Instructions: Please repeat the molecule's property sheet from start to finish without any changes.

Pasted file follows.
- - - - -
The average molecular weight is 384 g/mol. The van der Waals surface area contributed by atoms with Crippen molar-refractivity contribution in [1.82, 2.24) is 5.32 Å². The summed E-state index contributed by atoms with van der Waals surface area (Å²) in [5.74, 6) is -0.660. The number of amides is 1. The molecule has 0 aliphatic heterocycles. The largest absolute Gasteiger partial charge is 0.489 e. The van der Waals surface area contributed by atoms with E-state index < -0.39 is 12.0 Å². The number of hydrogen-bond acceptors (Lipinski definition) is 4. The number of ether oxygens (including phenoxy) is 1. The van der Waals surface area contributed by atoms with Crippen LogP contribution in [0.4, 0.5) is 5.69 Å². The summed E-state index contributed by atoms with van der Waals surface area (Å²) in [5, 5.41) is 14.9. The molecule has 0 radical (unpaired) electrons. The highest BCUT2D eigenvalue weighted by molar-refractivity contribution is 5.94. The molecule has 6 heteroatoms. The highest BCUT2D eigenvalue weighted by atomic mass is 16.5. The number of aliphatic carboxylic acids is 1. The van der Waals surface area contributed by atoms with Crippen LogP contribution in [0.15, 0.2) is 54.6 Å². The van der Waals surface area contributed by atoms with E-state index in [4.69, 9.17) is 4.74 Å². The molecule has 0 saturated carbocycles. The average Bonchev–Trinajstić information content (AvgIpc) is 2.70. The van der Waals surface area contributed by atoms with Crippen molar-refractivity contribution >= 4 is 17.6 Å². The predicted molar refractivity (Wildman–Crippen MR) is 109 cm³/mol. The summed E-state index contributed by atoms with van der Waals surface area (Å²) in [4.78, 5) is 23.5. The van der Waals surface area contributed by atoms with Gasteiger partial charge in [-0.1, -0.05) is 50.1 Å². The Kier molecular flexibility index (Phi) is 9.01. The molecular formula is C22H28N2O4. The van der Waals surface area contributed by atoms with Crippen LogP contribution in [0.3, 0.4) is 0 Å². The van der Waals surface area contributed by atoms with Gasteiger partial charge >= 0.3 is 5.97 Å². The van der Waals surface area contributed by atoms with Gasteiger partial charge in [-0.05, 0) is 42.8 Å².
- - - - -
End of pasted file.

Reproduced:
The average molecular weight is 384 g/mol. The van der Waals surface area contributed by atoms with Crippen molar-refractivity contribution in [1.82, 2.24) is 5.32 Å². The summed E-state index contributed by atoms with van der Waals surface area (Å²) in [5.74, 6) is -0.660. The number of amides is 1. The molecule has 0 aliphatic heterocycles. The largest absolute Gasteiger partial charge is 0.489 e. The van der Waals surface area contributed by atoms with E-state index < -0.39 is 12.0 Å². The number of hydrogen-bond acceptors (Lipinski definition) is 4. The number of ether oxygens (including phenoxy) is 1. The van der Waals surface area contributed by atoms with Crippen LogP contribution in [0.4, 0.5) is 5.69 Å². The summed E-state index contributed by atoms with van der Waals surface area (Å²) in [5, 5.41) is 14.9. The molecule has 0 radical (unpaired) electrons. The highest BCUT2D eigenvalue weighted by molar-refractivity contribution is 5.94. The molecule has 6 heteroatoms. The highest BCUT2D eigenvalue weighted by atomic mass is 16.5. The number of aliphatic carboxylic acids is 1. The van der Waals surface area contributed by atoms with Crippen LogP contribution in [0.15, 0.2) is 54.6 Å². The van der Waals surface area contributed by atoms with E-state index in [4.69, 9.17) is 4.74 Å². The molecule has 0 saturated carbocycles. The average Bonchev–Trinajstić information content (AvgIpc) is 2.70. The van der Waals surface area contributed by atoms with Crippen molar-refractivity contribution >= 4 is 17.6 Å². The predicted molar refractivity (Wildman–Crippen MR) is 109 cm³/mol. The summed E-state index contributed by atoms with van der Waals surface area (Å²) in [4.78, 5) is 23.5. The van der Waals surface area contributed by atoms with Gasteiger partial charge in [-0.1, -0.05) is 50.1 Å². The Kier molecular flexibility index (Phi) is 9.01. The molecular formula is C22H28N2O4. The van der Waals surface area contributed by atoms with Crippen LogP contribution in [0.3, 0.4) is 0 Å². The van der Waals surface area contributed by atoms with Gasteiger partial charge >= 0.3 is 5.97 Å². The van der Waals surface area contributed by atoms with Gasteiger partial charge in [-0.05, 0) is 42.8 Å².